Other farmers tell the same story. One farmer in Mallapuram said that after having eaten the food of the company, a farmer cannot refuse the seed ("after having eaten from their hand, can we refuse their seed?")
In states like Andhra Pradesh, Karnataka and Tamil Nadu, Monsanto is also known to have distributed free pesticides with its Bt Cotton seed!!
And in the 2005 sales season in the Khammam district of Andhra Pradesh, free bags were on offer to people who participated in village level publicity meetings.
VIRAL MARKETING: SPREADING THE WORD
There is also a wide network of informal agents placed at the village level – farmers who earn commission on sales that they bring about by promoting the Bt seed to fellow farmers.
Many of the above practices are used to sell Bt Cotton in Maharashtra too. In addition, Nana Patekar, a Bollywood star, who has been used by the company in its prime time television advertisements and posters in several states, was engaged to address farmers meetings in several places in Maharashtra, urging them to use Bt Cotton.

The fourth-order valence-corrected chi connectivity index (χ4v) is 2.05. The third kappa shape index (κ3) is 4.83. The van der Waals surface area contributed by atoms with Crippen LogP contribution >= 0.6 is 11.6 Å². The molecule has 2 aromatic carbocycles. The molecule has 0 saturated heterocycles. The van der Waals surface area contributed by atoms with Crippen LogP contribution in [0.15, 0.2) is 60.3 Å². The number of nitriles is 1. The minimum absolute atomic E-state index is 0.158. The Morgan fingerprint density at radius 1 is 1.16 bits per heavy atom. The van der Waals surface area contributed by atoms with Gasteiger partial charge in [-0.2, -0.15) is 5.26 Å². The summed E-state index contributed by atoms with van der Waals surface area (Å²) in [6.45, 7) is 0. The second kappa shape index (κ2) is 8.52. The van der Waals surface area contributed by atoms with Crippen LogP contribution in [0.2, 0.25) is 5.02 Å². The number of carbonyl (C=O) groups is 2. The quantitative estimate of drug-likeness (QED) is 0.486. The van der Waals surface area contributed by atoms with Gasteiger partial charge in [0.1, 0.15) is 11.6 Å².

MORE CELEBRITY ENDORSEMENT!
Maharashtra also has other kinds of opinion-leaders promoting Bt Cotton. For instance, a religious leader called Sant Satyapal Maharaj is known to urge his followers to adopt Bt Cotton in places like Akola. It is not clear how the Sant, who is not a farmer, is vouching for the product!
To sum up”¦.
Unabashed by what science has been disclosing about the ineffectiveness of the Bt technology, Monsanto's Indian subsidiary Monsanto-Mahyco and its sub-licensee Bt Cotton seed companies have been busy aggressively hyping GM seeds to India's poor farmers by all kinds of dubious and dishonest means.
There's a striking contrast between the lavish nature of Monsanto's brash promotional campaigns in India and its flat refusal to pay any compensation to the farmers who have suffered often terrible losses as a result of cultivating its GM seeds.